Why is it that when I went to school we ended in May, came back after Labor Day and learned a HUGE AMOUNT more than these students? I’ll tell you why–we were taught discipline, self control, to be motivated to learn, study habits and strategies, basic skills mastery, rote education while sharpening critical thinking skills and life skills. Many of us worked in high school and in summers. Some of us were from single parent households. We lacked health care, we didn’t wear helmets when we rode our bicycles or skate boarded and we lived in what is now called THE HOOD. Our group includes an anesthesiologist, dentists, ministers, nurses, engineers, teachers, artists, actors, musicians, accountants, clerks, mechanics all about to RETIRE from WORKING. We wore hand me downs to school and our parents slapped the taste out of our mouths if we sassed the teacher. We were celebrated by the neighborhood when we achieved, and shunned when we lived below expectation. I am not a native, however I know from the inside that the budget is not the problem the system setup, lack of expertise and experience at the board level and cronyism is the problem. Unless the system is revamped from the state to the student Georgia will forever be at the bottom in education. Stop putting emphasis on college and tests and teach these students how to make good choices and master basic skills in writing, reading, math and thinking. It takes everyone to make society run successfully. There are few geniuses in the world, most citizens are regular folk. Get rid of so called High Achiever Classes! You are either gifted or you’re not! Just because a student can read on grade level does not reflect a gift! The gifted are people who show an exceptional skill or talent beyond the norm. I have not witnessed many truly gifted students in my career. And since when has being “normal” been considered a sin? Let’s be realistic in our expectations and prepare students for career readiness. Your dropout rate would decrease and your labor force would become more competitive.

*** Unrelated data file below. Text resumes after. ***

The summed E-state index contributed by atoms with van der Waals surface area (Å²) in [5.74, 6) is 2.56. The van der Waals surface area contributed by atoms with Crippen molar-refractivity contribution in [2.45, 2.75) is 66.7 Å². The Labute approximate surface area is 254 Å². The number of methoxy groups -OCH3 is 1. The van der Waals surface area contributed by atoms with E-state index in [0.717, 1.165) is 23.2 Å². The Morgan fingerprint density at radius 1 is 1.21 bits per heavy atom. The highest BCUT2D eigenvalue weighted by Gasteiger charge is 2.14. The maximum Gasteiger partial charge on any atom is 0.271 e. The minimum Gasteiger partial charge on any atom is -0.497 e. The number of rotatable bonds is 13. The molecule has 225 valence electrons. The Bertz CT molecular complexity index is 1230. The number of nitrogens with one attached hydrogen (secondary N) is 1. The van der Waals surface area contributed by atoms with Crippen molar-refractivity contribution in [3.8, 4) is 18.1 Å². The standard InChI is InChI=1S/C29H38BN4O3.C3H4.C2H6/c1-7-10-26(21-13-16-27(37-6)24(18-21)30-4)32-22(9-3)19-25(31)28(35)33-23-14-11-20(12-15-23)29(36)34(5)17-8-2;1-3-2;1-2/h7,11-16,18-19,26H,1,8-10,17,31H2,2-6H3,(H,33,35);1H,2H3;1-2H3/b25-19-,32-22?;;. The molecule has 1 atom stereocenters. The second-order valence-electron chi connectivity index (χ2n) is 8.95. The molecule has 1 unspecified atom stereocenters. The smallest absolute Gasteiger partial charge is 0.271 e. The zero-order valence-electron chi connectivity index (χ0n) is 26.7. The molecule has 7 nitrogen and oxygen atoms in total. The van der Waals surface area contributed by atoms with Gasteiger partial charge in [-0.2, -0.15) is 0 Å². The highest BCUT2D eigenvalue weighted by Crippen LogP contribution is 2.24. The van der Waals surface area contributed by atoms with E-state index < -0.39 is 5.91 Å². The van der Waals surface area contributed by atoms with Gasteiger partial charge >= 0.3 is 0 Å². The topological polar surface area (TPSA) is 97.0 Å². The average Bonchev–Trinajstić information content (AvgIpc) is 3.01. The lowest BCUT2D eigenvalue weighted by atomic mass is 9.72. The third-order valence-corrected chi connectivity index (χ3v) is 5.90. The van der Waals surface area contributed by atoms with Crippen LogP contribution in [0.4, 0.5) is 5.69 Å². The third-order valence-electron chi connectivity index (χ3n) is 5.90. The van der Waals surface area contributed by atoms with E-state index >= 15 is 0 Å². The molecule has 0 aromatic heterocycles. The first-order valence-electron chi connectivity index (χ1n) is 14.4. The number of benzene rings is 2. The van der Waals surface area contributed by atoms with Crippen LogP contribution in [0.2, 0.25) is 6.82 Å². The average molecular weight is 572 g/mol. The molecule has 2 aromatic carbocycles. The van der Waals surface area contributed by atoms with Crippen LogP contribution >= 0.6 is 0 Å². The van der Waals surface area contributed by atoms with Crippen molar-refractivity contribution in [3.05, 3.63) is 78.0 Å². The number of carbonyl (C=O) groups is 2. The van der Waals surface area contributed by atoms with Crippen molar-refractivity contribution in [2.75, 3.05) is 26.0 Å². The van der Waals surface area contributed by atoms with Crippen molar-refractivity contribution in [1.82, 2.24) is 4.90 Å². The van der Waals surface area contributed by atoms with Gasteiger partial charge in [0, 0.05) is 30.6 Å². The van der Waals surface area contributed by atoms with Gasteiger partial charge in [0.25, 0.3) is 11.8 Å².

NTLB

June 20th, 2012
7:28 pm

If the 10 furlough days are spread out on the Fridays or the days before a long holiday weekend, or the day(s) before Thanksgiving/Winter/Spring Break, then no learning days will be affected. These are typically days of high student and teacher absenteeism and are also days with little or no learning takes place during the school year. Not much learning goes on during CRCT testing days either. Why not furlough half days during CRCT testing week?

Althought I am against furlough days when other types of irresponsible spending recoccurs in this state’s government, the 10 furlough days don’t necessarily have to impact student learning, if planned well.

SuperDad1

June 20th, 2012
7:31 pm

I see where closing the entire county down in July. What about summer school, band and football practices? I agree that all 12 month employees take July off.

William

June 20th, 2012
7:33 pm

Yeah… cut the teachers salary another 16% and make ‘em work longer hours. That ought to get the standards up.

catlady

June 20th, 2012
7:33 pm

I have suggested that our middle school teachers, who have 2 consecutive 50 minute planning periods, use the first 30 minutes for planning, then come to the elementary school and remediate (RTI) students. In the long run, not only will it make things more equitable, but also it should assist the students who are headed to the middle school, years behind, to have interventions in very small groups. This would work here because the middle school is 7 minutes from one elementary school, and 3 minutes from the other! The other middle school would have a 10-12 minute commute. Best use of resources available.

Angela

June 20th, 2012
7:36 pm

@Donaldo

“allow parents to organize tutorial programs and enrichment programs supported by local community and business groups.”